Speaker 1: 00:00 More contagious variants emerge. And now we're seeing exactly what they described in India. When this variant was first discovered, which is that everybody in the household gets infected. Speaker 2: 00:11 I'm Jade Hindman with Maureen Kavanaugh. This is KPBS day edition is California's golden image tarnished by Speaker 1: 00:28 Two to one margin, California say that the California dream still works for people like telling their family Speaker 2: 00:34 The painfully long wait. Many asylum seekers have had simply for chance at refuge in the U S plus the say their names Memorial makes its way to San Diego, but that's ahead on midday edition. The news Speaker 3: 01:00 Warnings go out to the unvaccinated about the Delta variant and a study finds. California is still golden. Speaker 4: 01:07 I'm wearing Kavanaugh with Jade Hyman. This is KPBS midday edition Speaker 3: 01:23 It's Thursday, July 8th, Speaker 2: 01:26 As the pandemic evolves. So does the Corona virus, which underscores the importance of getting vaccinated, listen to this unvaccinated or partially vaccinated San Diego bins account for nearly all COVID deaths, hospitalizations, and cases. Now the mutated and more infectious Delta variant is the main strain infecting people in the U S and right here in California, as other variants, continue to emerge. Joining me to discuss this is Dr. Christian Ramers assistant medical director of family health centers, and an SDSU professor who specializes in infectious diseases. Dr. Speaker 1: 02:02 Ramers welcome. Thank you for having me Jake. So Speaker 2: 02:05 The Delta variant is now the predominant Corona virus strain. That's causing infections in the U S and California. But how about right here in San Diego county? Speaker 1: 02:13 Yeah, so we're always a little bit behind because it takes awhile to sequence, uh, the viruses that people are being infected with. Uh, you are correct that in the U S it's estimated we crossed over 50%. We're at 51.7% Delta variants, and in California, over 35% are Delta variants. Um, we are certainly seeing them in San Diego. Those cases have been reported. I can't really tell you an exact percentage, but in my opinion, the patients that I'm seeing I'm in our monoclonal antibody infusion clinic right now, I'm pretty sure they're all Delta. And that's just because the speed with which Delta has taken over, for example, in the UK and in other places, the slope has been much steeper than in other places. And what we're seeing is a much higher attack rate. This number that are not, which we used to say is about two and a half, which means it means on average, a person with COVID is going to infect two and a half more people. Uh, that is probably up to more like five or six right now with the Delta variant, which means that it's much more infectious. So for example, a household in the very beginning, we would have a 30 to 40% attack rate. So you know, about a third of people in the household would get infected. And now we're seeing exactly what they described in India when this variant was first discovered, which is that everybody in the household gets infected. It's just not even a question anymore. And that's because of the increased infectiousness of Delta. Speaker 2: 03:29 Is there consensus among the scientific community on whether or not the vaccines protect against the Delta variant? Speaker 1: 03:36 Well, consensus is a, is a tough word. Um, what we're seeing are little bits of data coming in from individual studies and that's giving us a range. Uh, there was a study from Israel that showed, uh, that the Pfizer vaccine in particular protected only 64% from infection and 93% from hospitalization. There are other studies that look better than that. So more like 88% protection from infection and 96 from hospitalization. But suffice to say the bottom line is, is that the vaccines are not quite as good against Delta as they were against the initial strains, but still quite good and still pretty protective. Speaker 2: 04:12 San Diego county reports that 140,000 county residents are overdue for their second doses of either Pfizer or Medina. Where does that leave them in terms of protection from COVID and particularly new variants, like the Delta Speaker 1: 04:26 Variant? Yeah, what we know so far is that those people are very, very vulnerable and that's because studies are now coming out, looking at the protection, given by a single dose against a new variant like Delta and the protection is not very good at all. Uh, so you really need that second dose, uh, to solidify the immunity and protect you against the new, more contagious variants and people that have already had COVID really need to be vaccinated because having COVID once certainly does not protect you from these new variants. Speaker 2: 04:54 There have been headlines about those who got the J and J shot getting booster shots of Pfizer or Madrona to protect against that Delta variant. What are your Speaker 1: 05:03 Thoughts on that? Yeah, I think any day now, we're going to have a little more formal recommendation about this. It really does make sense. And in fact, the J and J shot was originally studied as a one dose or a two dose combination. And we're sort of waiting for what it looks like to give that second dose. We are a little uncomfortable making decisions without evidence to support it, but hopefully that evidence is coming very soon about not just that situation, but about boosters in general in the fall. And I will say that the UK has already gone ahead and kind of laid out what the fall might look like with boosters and prioritized older individuals, those that are immune compromised or those that have underlying medical conditions, as well as healthcare workers is the first in line to receive boosters. Speaker 2: 05:44 Mostly on this show, we talked about how it's a race between vaccination levels and new variants. Um, how's that race going in your Speaker 1: 05:51 Opinion? Well, I think we're still neck and neck. Um, I would say that we are, uh, in a different place. We were last year, certainly because we do have fairly good coverage of the population, especially those that are most vulnerable. So I don't think we're going to see surges that overwhelm our hospitals by any means, but where we are now is that those that are unvaccinated, as you mentioned at the top of the story are really vulnerable and they're making up almost all of the cases that we're seeing. Speaker 2: 06:16 So worst case scenario, you know, vaccination levels don't improve. This virus is able to mutate among those who aren't vaccinated. What's the biggest Speaker 1: 06:26 Fear. I think the biggest fear is that the virus continues to mutate and continues to infect enough people, to be able to mutate and then is able to get around our vaccines. That's what I think we're all afraid of that has not happened thus far. Our vaccines are still very, very good. I'd say they went from being outstanding to being very, very good, uh, dropped from that 95%, maybe down to 80 or so, but the real concern is that the virus is going to continue to be around and it's going to continue to circulate and unvaccinated people evolve even further, pick up a few more mutations and be able to get around the vaccines. And that has not happened yet. Speaker 2: 07:01 A study published today in nature, says the Delta variant bypasses the immune system and unvaccinated people. Can you explain to us how that Speaker 1: 07:10 Works? Yeah. Well, I mean, these are, these are all just, uh, an accumulation of mutations that allow the surface of the virus to just sort of look different. Um, and I think what that study was referring to is two examples. Those that have had COVID before and then those that have just had one, a vaccine dose. And in both those situations that Delta Barrett can quite easily get around the immune response. So you really need in people that are infected to get vaccinated as well, to get those really high levels of protection that seemed to stand up against Delta. And in those that I've had a single dose, they really need that second dose of vaccine again, to get those high levels of protection, to keep the Delta variant from infecting them. All right, Speaker 2: 07:49 I've been speaking to family health center, assistant medical director, Dr. Christian Ramers, who is also a SDSU professor who specializes in infectious diseases. Thank you so much for joining us, Dr. Ramers. Thank you for having me Speaker 3: 08:06 California lost enough population in 2020 to cut one congressional seat from our Washington delegation and some recent headlines make it seem like high profile businesses are streaming out of the state. We even lost Elan Musk to Texas, but a new study shows that most of California's population still thinks of the state as golden and heading toward a better future. That hope seems centered in California's youngest and fastest growing demographics. Some older wealthier Californians still have their doubts. Joining me is Thad cows, UC San Diego, political science professor, and co author of the study and fed welcome back. Thanks for having me. So what did all the publicity about California losing population that prompted this study? Speaker 1: 08:54 We'd all of this narrative over the course of the winter, right? Elon Musk is going to Texas a Tesla moving, uh, different businesses leaving. And so we'd seen story after story with anecdotes of people leaving. And then we saw that dip in, in the pandemic. It was really related to fewer people moving into the state from other countries, a lower birth rate, and unfortunately, a higher death rate, but it created this narrative of a California Exodus. And so what we did in the, in this study that I co-authored with Cassidy, Reller at UCF and in a series of studies done by people at Berkeley and people at UCLA, we use an array of different data sources to try and figure out what's going to come next, right. Is there a real Exodus as, as the state comes out of, of the pandemic in and people can move, are we going to see people leaving the state and what we found surprisingly, but, but fitting with a lot of data from other sources is that there doesn't seem to be signs of a looming Exodus. There's no change in the percentage of Californians from, from a Berkeley poll two years ago, who say, they're thinking about leaving the state we haven't seen from credit card records, more people moving out of the state and the state's still attracting the line, share of venture capital, uh, across the country. And by two to one margin, California say that the California dream still works for people like them and their family. Give us an Speaker 3: 10:11 Idea of the questions you asked on the survey. Speaker 1: 10:14 We asked a series of questions about what people thought about the state today. Does the dream work for you two to one margin in favor of it, about where the, where it's headed tomorrow, right? And how it compares to other states. So, so we found that most Californians think the state will be a better place for when the children today grow up. But there are groups that are, that are quite pessimistic about that. So for instance, older, California is much more pessimistic about the future of the state. If you look by demographics, you do see some, some real fundamental differences. And then we asked where people are headed in the future. Where do they plan to move this year in the next five years? Do they plan to retire? Do they think things will be better along a number of different dimensions in other states? And then finally that question of are they considering a move? Speaker 3: 10:55 So an idea about how that breaks down demographically by ethnicity, race, age, income, and actually even location in Speaker 1: 11:03 This state. So one of the patterns we found was that there's certain parts of the state and certain parts of the economic distribution, that there really are suffering that are, that are least optimistic about the future of the state. And, and most likely to say they may move. So if you look at the regions of the state, the parts of the state that have really been bypassed by California's, uh, you know, economic expansion that the central valley parts of the Northern California outside the bay area there, you see as many as 37% of people saying they're contemplating a move. Whereas in San Diego and orange county, only 17% were some of the happiest people with California, uh, in, in this state, if you look at across age, the older California is much more likely to be pessimistic about its future. Young California is very hopeful about the state where it's going, what their role in it is, but older, uh, California is actually less likely to move in part. And we think this, our hunches, that this is because they're very high home ownership rates. And then finally the groups that arise in California's population, Spanish speakers, other Latino Californians, African-Americans, Asian-Americans generally fairly optimistic about the statement's direction. White California's less optimistic about the California dream, whether it still works for them and whether the state will be better in the future. And what's Speaker 3: 12:12 Your take on why younger nonwhite Californians would have a healthy optimism about California's future? Speaker 1: 12:18 Well, I think one of the things that I see, and this is speaking beyond the data, but just being on a university campus, right? Young people are always fairly optimistic about the future and their opportunities to grow. I think they're also starting from a, from a lower baseline and starting from lower incomes and expecting to see their incomes rise as, as they move into the workforce, as they progress in their careers, as they're able to try to buy a home. And the question is whether the policies passed over the next 5, 10, 20 years will, will actually help them fulfill those dreams they have or, or whether they'll get stuck. One group, speaking of getting stuck that, that we see is, is people in the middle income ranges between 50 and a hundred thousand are really the least optimistic about the state and our hunts there in this fits with data that we've seen in many of these other studies. There's, that's really where people struggling to buy a home people who can buy a house in many other states, but, but really struggle for home ownership in places like San Diego LA the bay area. And I think that is a policy worth addressing, is there Speaker 3: 13:17 A political divide between Democrats and Republicans in their views of California and its future? Speaker 1: 13:23 It's always a political divide in America, but one of the shocking things about this poll is we actually saw that compared to 2019 poll done by UC Berkeley on this question of, do you want to move where we saw a huge political divide where Republicans were twice, as likely as Democrats to say they wanted to move that now has narrowed right to only about a 10 percentage point gap. Uh, it's one of the few things I've ever seen narrow in a partisan gap, like in the time that I've been studying politics, but if you look at people's views about the state and its future, there are some really strong partisan gaps that emerge Republicans don't feel like they're part of the direction of the state in many ways. And that that fits with what we've seen in other polls in it. And it really fits with the story that's led to this recall election that we'll be seeing in a few months. Speaker 3: 14:05 So overall, this study is good news for California, but in looking at it, do you see areas of concern for the state, from the results of this study? Speaker 1: 14:14 And I think the study shows that in the near term, we're not going to see a flood out of California of its population. But I think that the study really highlights that there are certain regions of the state, certain parts of the socioeconomic ladder and certain groups in California that really are suffering. That don't feel like they're part of the state. And, you know, this has given rise to remember that six state movement a few years ago, to split the state up. We seen succession movements in the far Northern California. I think these are all symptoms of some concerns that the California is, is moving too much in one direction. And that there's some people in California who don't have access to that dream of being able afford housing, being able to get to their job without a massive commute. And those are the policies worth addressing, and to have the California dream work for everyone Speaker 3: 15:00 With UC San Diego, political science professor Thad Couser that thank you very much. Speaker 1: 15:05 Thanks for having me, Maureen. This Speaker 3: 15:07 Is KPBS midday edition. I'm Maureen Kavanaugh with Jade Heinemann increasing numbers of asylum seekers are being allowed to enter the United States, but what the asylum system still severely curtailed thousands remain stuck in dangerous conditions in Tijuana KPBS, reporter max revel and Adler has been following the story for months. And his reporting is featured in a new KPBS investigates and port of entry special podcast called here we are. It follows the painfully long wait. Many asylum seekers have had simply for a chance at refuge in the U S and it outlines America's critically damaged asylum system at the U S Mexico border. Joining me is KPBS reporter of max Rivlin, Nadler, and max, welcome. Good to be here. You've been to the makeshift camp set up by asylum seekers, just across the border in Tijuana, many times. Can you give us a snapshot of what it's like? Speaker 5: 16:04 It's increasingly crowded. It's really hot right now, especially as we head deeper into the summer months, uh, it has a certain smell to it, just of cramped people in spaces and dirty clothes. Um, people are having to right now pay to use the bathrooms that's been set up by the Tiguan government. People are just charging them for that, but even with all those difficulties, life goes on, uh, people play cards or dominoes, kids, skateboard people form crowds around anyone that's giving out food. So it's, it's a really desperate situation in terms of how many people are in such a small amount of space. And it grows every, every day that I've been there. Speaker 3: 16:44 Now, the asylum system has been breaking down in recent years, but is it the pandemic that's led to thousands of asylum seekers living in limbo at the border? Speaker 5: 16:54 The asylum system, like you said, has been limited for a long time before the pandemic. There was this thing called remain in Mexico that was sending asylum seekers back into Mexico to wait for a court date in the U S since the pandemic has happened, there's been a, this thing called title 42, which is based off of a CDC code that basically says as a disease prevention measure, the us government is allowed to turn back all asylum seekers and basically opt out of its asylum obligations. So you already had a lot of people waiting in Mexico for their date in court, in the U S before the pandemic. But then even after that, once the pandemic took hold, you add to the fact that people were not even being processed. And during the pandemic, people still made the journey. People still made the trip as conditions continue to deteriorate across the world. And especially in places like central America. Speaker 3: 17:49 Now what's caused the process though, to slowly open up again, allowing some asylum seekers into the U S Speaker 5: 17:55 These are the actions of the Biden administration. When they took over, uh, the presidency, they basically inherited title 42. Um, and the remain in Mexico program, which had been paused, what they decided to do was to restart the remain of Mexico program. Not by again, having people come into the U S for their court dates and go back out into Mexico, but instead to bring those people into the U S so they've been doing that for thousands of people in a kind of a slower process over the last few months, then separately, the American civil liberties union had sued over the use of title 42, saying that it violated America's international asylum obligations courts have mostly sided with them. So the Biden administration kind of hesitant to get rid of title 42, for whatever reason, they say there's still a health considerations involved has been reaching compromises with the ACLU to allow some people to enter the U S especially vulnerable people, which they consider to be pregnant women, people with diseases, young children, um, and other people who might find themselves at risk while waiting in Mexico. Speaker 3: 18:59 So is that sort of opening up, has that changed the atmosphere within the camp in Tijuana? Speaker 5: 19:04 I would agree, but the sheer fact of the matter is more and more people keep arriving each day. And they know that if they are in this camp, they might get some legal assistance or some people would look out for them. Under this agreement. These advocates would find the most vulnerable among them to get them into the U S so they've been coming to this camp. That's how limited resources are for migrants in Mexico right now is that they'd rather live in this very difficult place, this migrant camp than stay where they're at, or go to a shelter because they know this is a place where they're visible and they might find legal assistance Speaker 3: 19:41 In the podcast. We meet several asylum seekers and hear their individual stories, as well as some of the aid workers and attorneys working to help them. How do you think these voices help tell this complicated story? Speaker 5: 19:55 Yeah, I think when it comes to the border and especially the issue of migration, honestly, the loudest voices are quite often those who don't really have any bearing or, or, you know, experience of what's happening at the border itself. So by highlighting these voices and letting people who are, you know, by sheer fact that they're migrating transient, you know, it's tough to go back to the camp week after week and find the same people because often they leave, they either cross the border outside of a port of entry, or they go back to their home country, or there's something else happens to them. People have been kidnapped, people have been killed. So it's really important to get these snapshots of people in this camp in this moment, because it not only humanizes it, but it kind of raises the importance of actually talking to people on the ground, as opposed to possibly grandstanding about a situation that you don't have any direct experience of. Speaker 3: 20:49 Thanks so much for speaking with us, max, thank you. And here is KPBS reporter, max Rivlin, nether presenting the KPBS investigates and port of entry special podcast called here we are Speaker 5: 21:03 Right now, over 15,000 people, men, women, and children are waiting to enter the United States along the entire Southwest border. Over 10,000 of those people are in Tijuana. That's according to the university of Texas and even they had met. That's a low estimate reserve Speaker 6: 21:22 Protected the constitution of the United States constitution of the United States. So help you God. So help me, God, congratulations. Speaker 7: 21:33 [inaudible] Speaker 5: 21:33 Soon after taking office, the Biden administration announced they would allow some asylum seekers to enter the United States, but only those who had been enrolled in the remain in Mexico program. That's a program that was started by the Trump administration more than two years ago. Speaker 7: 21:57 [inaudible] Speaker 5: 21:58 First day at all, chopper all back in February, when they started letting some asylum seekers into the United States, a lot of people were clustered around the gate that leads you into the country. They were gathering right across the border in Tijuana. In fact, in the very Plaza that border crossers step into when they walk into Mexico from the us, one of those people who showed up was Marjorie [inaudible] she's from Honduras Speaker 7: 22:26 Mean number is [inaudible]. Speaker 5: 22:30 And her daughter had been living in Tijuana for over a year. They'd been fleeing violence in their home country, and they were selling ice cream on the street and going from shelter to shelter. On that first day, she pitched a tent right outside the port of entry, like right, where you would need to be to enter the United States. If the border was to open, she told me she wouldn't leave until she could apply for asylum. Speaker 7: 23:00 [inaudible] Speaker 5: 23:01 Marjorie told me that it's been tough the first few weeks at the camp. It rained then because of the rain, her clothes were wet and the tents were freezing in the morning. And at night Speaker 7: 23:35 [inaudible] Speaker 5: 23:35 First few months of the Biden administration, the migrant camp became the symbol of the broken asylum. At the same time, a huge uptick in the numbers of unaccompanied children crossing the border gave rise to the idea that there was a search for a crisis. President Speaker 8: 23:53 Joe Biden is facing a growing crisis at the U S Mexico border new steps to address the growing crisis at the U S Mexico border. Fox news is on the ground inside the border city of Del Rio, Texas. This is a mid, the escalating crisis at our Southern, Speaker 5: 24:06 But in reality, the so-called new crisis when some critics said was created by Biden's border policies had begun many months before Biden took office. So many of these asylum seekers had already been in Tijuana, just waiting for their chance to cross Speaker 7: 24:30 [inaudible] Speaker 5: 24:31 Asylum seekers like Braden Lena's also from Honduras. He'd have been in Tijuana for a year already. The day I met him in March, he was walking around the camp with his young son, strapped to his chest Speaker 6: 24:49 [inaudible] Speaker 5: 24:49 He was holding the Biden 2020 flag that someone had given him in an interview. I did with him later. He told me the flag gave him hope Speaker 6: 25:01 [inaudible], Speaker 5: 25:06 But a picture of Braden waving that flag ended up at the top of conservative websites and on front pages of news articles saying somehow that it was Biden's fault that all of these people ended up here in Tijuana, even though they'd been here for a year and in many cases, way longer, the photo of Braden, Latinas, and other people holding up Biden 2020 flags, that became a flashpoint for those critics who were saying the Biden administration was opening the border and creating incentives for migrants to try to cross and take advantage of less restrictive border policies. So there's another Speaker 9: 25:41 Number of initiatives and policies are underway to undo a lot of the progress that has been made over the last four years, Speaker 5: 25:48 But that wasn't really happening. The pandemic border shutdown title 42 was still in effect when Biden got elected and is still in effect today. And in the first month of this year, really the only people that were legally allowed to cross the border were those who are enrolled in remain in Mexico. Most asylum seekers like Brayden were totally out of luck until that more recent deal I told you about between the American civil liberties union and the Biden administration in April of this year, that ACLU agreement opened the door to dozens of families to enter the country along the Southwest border each day. These were asylum seekers who actually were not part of remain in Mexico, but had been in Mexico for months and even years. So under this agreement, deciding which names get sent to the government, picking the people who get to enter the United States, that's now up to service providers on the ground in Tijuana and qualifying for entry. Isn't based on your asylum claim from your home country, the country you're fleeing. Instead, it's based on how much danger you face in Mexico itself. This isn't how the asylum system is supposed to work. [inaudible], Speaker 6: 27:21 You know, you can imagine, uh, how many, uh, petitions, how many parole requests, um, you know, are being handled at this time, just at this port of entry alone, bird Vivar Speaker 5: 27:32 Is swarmed as he tries to make it through the crowded encampment in Tijuana, he's looking for a specific person, someone whose case that he's worked on Robert, who was deported himself, has an office with us, deported veterans, just down the block from the migraine camp, dozens of desperate people vying for his attention, asking him when they'll get a call from overworked, immigration lawyers. Speaker 6: 27:58 It's pretty difficult to tell people to have patients when they're running away because of persecution. You know, it's not safe Speaker 5: 28:08 Parents and the camp tell him that their child is sick or that their family is in danger. But Robert already knows they're in danger. It's just impossible for him to help everyone. But that doesn't stop him from trying. You've been Speaker 6: 28:22 Here. You know, they, uh, they've had threats, you know, that they be followed and it just it's, it's a difficult situation for them. And you can understand why they would be so desperate Speaker 5: 28:33 Roberts, right? The camp, isn't all that safe. There've been robberies threats, and it's the target of organized crime people looking to extort the asylum seekers. It's not safe for the people who call the camp home. It's not safe for the service providers. And it's often not safe for reporters. Either different groups have pulled out from the camp in recent weeks, citing safety concerns. Speaker 6: 28:59 There are some groups or gangs or whatever who operate in this area who are able to find a way to monetize and make it appear that they are part of our group. Speaker 5: 29:11 Ian Sorello is an immigration lawyer. He's part of a group of non-profits known as the chocolatier isle Alliance. It includes the American friends service committee and border angels and people like Robert who's volunteering his time. That group is still working in the camp. They're the ones making contact with people in the camp and getting their names to the ACLU in turn the ECLU then takes those names and hands them off to the U S government. The focus has been to first locate pregnant women, people with pressing medical needs and those in immediate danger in Mexico, their names go right to the top. This all makes the list of who's in danger, really arbitrary. Speaker 6: 29:52 Um, we do physio, the physio [inaudible] Speaker 5: 30:01 That's Rafa, and Terryana, he's one of a number of people in camp who identify as LGBT under normal times. He could have a really strong asylum case in the U S if he were allowed to enter the country to make his case, he says he fled Honduras. After his house was burned down, he was beaten and his friends were killed. He's also been living in Tijuana for more than a year waiting to enter the United States. But under the current arrangement, he's not being prioritized. Speaker 6: 30:41 [inaudible] [inaudible] [inaudible] [inaudible] [inaudible] [inaudible] [inaudible] [inaudible] [inaudible] Rafa Speaker 5: 31:06 Says it's been hard because the volunteer lawyers coming to the camp, they're looking for those pregnant women. There's people with terminal illnesses. There's people who desperately need to leave. So even though he's a member of a really at risk community, he can't find representation Speaker 6: 31:23 [inaudible] so Speaker 5: 31:24 He's just stuck waiting in the camp. [inaudible] Speaker 6: 31:32 [inaudible] Domingo, Speaker 7: 31:45 Domingo [inaudible]. Speaker 5: 31:49 So that's how we ended up here every morning and afternoon at the port of entry in Tijuana, customs and border protection agents call out names of people who are going to be allowed into the Speaker 7: 32:00 Kelly Julissa, Kelly Julissa, Speaker 5: 32:04 And some surprising names have started appearing [inaudible] Speaker 5: 32:10 Because in addition to those vulnerable groups that are now being allowed in some people with multiple deportations are also being allowed back into the unit. Yeah. Molly Malina see under normal asylum circumstances. One deportation means you have to wait years and years for a chance to reenter the us. But because some of these deportees say they're unsafe in Mexico, they're being allowed back in. So yeah, this change. It's a big one. And because this is happening with people who've been deported, being allowed to cross right now, it means the U S government is formally acknowledging for the first time ever that deporting people back to Mexico puts them in immediate danger. Speaker 4: 33:04 And while they were waiting in Mexico, they became victims of extortion, kidnapping, rapes, horrible circumstances, uh, violent situations. And there were so desperate for that for someone to listen to them. Speaker 5: 33:19 Dulce Garcia is the executive director of border angels. She spent three weeks working as part of the Chapo trial Alliance in the encampment, finding the people who can get to safety. Now people like her own brother who was deported to Tijuana last year after his DACA protections, lapsed, he was kidnapped in Mexico and he was beaten and robbed. And now thanks to the piecemeal changes to the silent system. Dulce is helping her brother and other people like him. Who've been deported and then found themselves in dangered in Mexico. She's helping them find this path back to safety in the U S Speaker 4: 33:56 So it, it all happened really quickly. We went from having absolutely no way to cross someone lawfully across the U S to having this mechanism that allows them to enter. Even if it is just a few people a day, that brought hope. And that's what the people in the encampment needed hope and information. Speaker 5: 34:22 So yeah, this little loophole, it is helping people who need it. It's finally providing some relief for migrants. Who've been dealing with months and months of misery, but Duelce says that this new makeshift asylum arrangement, isn't the be all end all, because it isn't helping enough people. Speaker 4: 34:41 People now saying the tent next to me is leaving because they're crossing to the U S finally. And that brought hope to people in the encampment, which also made people a lot more desperate for them to hear their, their cases. First Speaker 5: 34:53 Joel say says she hopes that the system that's only helping a small percentage of asylum seekers won't last too much, longer, four, Speaker 4: 35:00 Very desperate to cross because they have endured so much while they've been waiting for the doors to open. We know that everyone in the encampment is at a high risk. Everyone there is vulnerable. Speaker 7: 35:11 Okay. Thank you so much. Yeah. I'm glad you caught the nuances of that one. Speaker 5: 35:16 So pressure is growing on the Biden administration to restore more of the asylum system along the border. Something that may happen as soon as mid July Speaker 7: 35:32 [inaudible] Speaker 5: 35:32 And while some people in the migrant camp in Tijuana might be lucky enough to leave their tents behind others are all too ready to take their spot to continue serving as this visual reminder, that pressure along the border continues to build. And sometimes that pressure bubbles over in the form of protests like this one in April asylum seekers shut down traffic lanes at the port of entry for hours. Part of a series of protests meant to draw attention to their situation. Speaker 7: 36:08 [inaudible] Speaker 5: 36:09 Sometimes blocking cross border traffic on a weekly basis. Speaker 7: 36:20 [inaudible] Speaker 3: 36:23 That was KPBS reporter max Revlon Nadler, with a special edition of the KPBS investigates and port of entry podcasts called here. We are to listen to the rest of the podcast, go to or wherever you listen to podcasts. You're Speaker 2: 36:40 Listening to KPBS midday edition. I'm Jade Hindman with Maureen Kavanaugh say their names is a new Memorial exhibit coming to San Diego honoring black lives lost to police brutality and systemic racism. The Memorial is part of a nationwide grass roots initiative spurred by the protest of 2020 to put names and faces to the more than 200 black lives lost due to racism. IAT Finney is the executive director of the San Diego African-American museum of fine art. They are responsible for bringing the installation here to San Diego and gaiety joins us now. Gaiety. Speaker 1: 37:16 Welcome. Thank you. Welcome to T thank you for having me, Speaker 2: 37:21 You know, what will people see when they look at this exhibit? Speaker 1: 37:26 Well, um, it's been a labor of love because I first saw this exhibit out of Dallas when they put it there. And at that time they were 212 people that they were honoring with these pedestals. We hope that people will see something very moving, um, Memorial, if you will, of those people that died and contemplate would also be a teaching moment. Speaker 2: 37:52 Um, can you talk about why it's important to memorialize these victims to actually see their faces and say their names? Speaker 1: 38:00 Yeah, we got a reason in my opinion, why don't we say, say the names because they can not be in black, should not be a reason to die. I understand it, shouldn't it be a reason to be killed? And so all of us, as we watch those few seconds drain out of George Floyd's life, we all felt it because we carry this deep, deep inside of those, but we all have these things in ourselves, but these people had paid the ultimate price. Whereas us who still around can say their names. Speaker 2: 38:39 Is there anyone in the exhibits specific to San Diego? Speaker 1: 38:44 Yeah, we have two actually, uh, Alfred Lavango who, uh, was an alcohol and then Demetrius do both and Demetrius do both. It's interesting because there's a documentary being done about him by a gentleman named John curus out of Chicago. And we are flying him in to be our keynote speaker at our ribbon. Cutting. So just those two, mind you there are there more, probably a, we can't say everybody, but that's what we have in the exhibit. Speaker 2: 39:15 You know, what conversations do you hope people have when viewing these photos? Speaker 1: 39:21 Well, I, the conversations I'd like to see people have is to understand why we saved their names and that these people cannot, they paid the ultimate price just by being black. I mean, they're not saying they're stellar individuals, but this is deep inside all of us and that this idea of systemic racism, what it does to your soul and to your mind, you know, you've heard that conversation that mothers have to have with their black sons about dealing with the police. So they want them to make it home. Again, you've heard this many incidents, even in my own life of times where I know of this had to be from systemic basis. So I want people to understand that it's not an abstract thing and that these people who are killed by systemic racism or police brutality shouldn't have been killed, and they can't say their names. And what's a, we must, we want people to understand why we're seeing the names because it could be any one of us. Speaker 2: 40:22 Hm. You know, what, what conversations are you personally having around this movement to honor black Speaker 1: 40:28 Lives lost? Personally? I know in my own experience, how many times that I have had, um, things happen to me with the police that should not have had, I mean, I was in, I was working at an art gallery once in a place like LA Jolla and the police must've followed me because I parked my car and I had a ticket that was delinquent. Well, they came in an art gallery and handcuffed me in the art gallery in front of all the Patriots. I could not believe it. Even the judge when they heard about this dessert, because of how horrible that is, what it does to you. And there's a number of experiences like that, but I've had to leave parties in Rancho Santa Fe, because I didn't want to be there driving while black. So I've told the host, look, I have to go because I'm scared to be out here. And so this is a normal thing. It's not an abstract thing. So I want people personally. I mean, that's how deep it is inside me, but this deep inside all the people that I know, all the black people, so it's not affect. I want people to understand this is, this is real. We need to change, and this can help teach. Speaker 2: 41:36 Do you think this exhibit highlights anything that is often missed when we have these conversations about black lives being taken from, from racial injustice and systemic, right? Speaker 1: 41:47 Yeah, I think it does. I mean, as an it's an art piece though, you know, it's not, it's not like I'm trying to bring the city down or anything like that. I'm trying to bring the community up. And so as an art piece that we and the board here really want it to be a healing process that this heals people that people understand better, that you know, that race is racism is not something you're born with. You can get better from things like this teachable moments that happen that people can learn and discuss and teach their kids. And as we go forward, we are better. People Speaker 2: 42:27 Exhibit also recognizes San Diego's, local civil rights advocates. Tell me about some of the people featured and the impact their work has had on the movement. Speaker 1: 42:38 Uh, pastor Timothy, J winters, Bishop McKinney, um, Archie Moore, uh, Jerry Warren. These are people and there's quite a few more, there are 15 actually that have really contributed to, um, civil rights and making it better for African-Americans in San Diego. And so we want to honor them by having these families of them, um, come and cut the ribbon to open the exhibit up. So there there'll be, all of those families are, will be here, uh, to help start this process. Speaker 2: 43:16 And the people you've mentioned put action to words. And I know the hope is that people will walk away from this exhibit doing more than just having conversations. Right? Speaker 1: 43:25 Correct. I think that they would want to have people come back, bring their families back, read the word. You know, this is only up for 19 days and we do that because it's outdoors. People can come almost at any time, but we have to secure it, of course. Um, and that was very expensive. So it was really hard to find a place that could have us this long. So make sure that they are able to come back before it's over with, we do plan on having a really beautiful performance art closing event on July 25th. And hopefully people will come to it. It's going to be beautiful, very, very touching moment and fun, like a new Orleans type of funeral on the 25th. As we close the exhibit, Speaker 2: 44:08 I've been speaking with gaiety Finney, executive director of the San Diego African-American museum of fine arts Skydio. Thank you so much for joining me. Speaker 1: 44:17 You're very welcome. Thank you. Speaker 2: 44:19 Their names Memorial exhibit open Saturday, July 10th at the new children's museum.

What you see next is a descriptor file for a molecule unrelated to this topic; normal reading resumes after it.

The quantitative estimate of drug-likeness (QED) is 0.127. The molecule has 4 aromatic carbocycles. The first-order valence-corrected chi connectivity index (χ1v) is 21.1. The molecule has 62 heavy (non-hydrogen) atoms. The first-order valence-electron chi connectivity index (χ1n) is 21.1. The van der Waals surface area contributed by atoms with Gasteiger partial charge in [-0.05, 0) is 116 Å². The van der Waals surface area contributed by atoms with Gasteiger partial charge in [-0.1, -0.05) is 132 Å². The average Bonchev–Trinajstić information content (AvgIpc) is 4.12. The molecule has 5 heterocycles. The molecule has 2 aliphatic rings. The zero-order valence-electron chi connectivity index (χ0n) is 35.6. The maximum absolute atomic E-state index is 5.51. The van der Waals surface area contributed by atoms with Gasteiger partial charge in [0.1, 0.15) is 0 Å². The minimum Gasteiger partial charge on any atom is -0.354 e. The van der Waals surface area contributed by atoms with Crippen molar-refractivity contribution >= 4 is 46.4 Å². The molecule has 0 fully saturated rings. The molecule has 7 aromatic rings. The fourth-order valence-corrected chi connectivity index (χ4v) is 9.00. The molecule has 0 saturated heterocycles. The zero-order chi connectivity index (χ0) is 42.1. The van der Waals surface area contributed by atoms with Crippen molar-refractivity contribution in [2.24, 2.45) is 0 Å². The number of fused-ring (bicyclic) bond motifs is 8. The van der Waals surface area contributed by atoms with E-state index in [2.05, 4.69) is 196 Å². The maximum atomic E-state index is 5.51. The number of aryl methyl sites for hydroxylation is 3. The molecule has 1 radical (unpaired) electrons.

As the delta variant of the coronavirus becomes the dominant strain in the U.S., 54 cases have been reported in San Diego County. Plus, the results come despite California losing a congressional seat for the first time in history due to slow population growth and some high-profile technology companies and billionaires leaving the state. And increasing numbers of asylum seekers are being allowed to enter the United States. But with the asylum system still severely curtailed, thousands remain stuck in dangerous conditions in Tijuana. Finally, “Say Their Names” is a new memorial exhibit coming to San Diego honoring Black Lives lost to police brutality and systemic racism.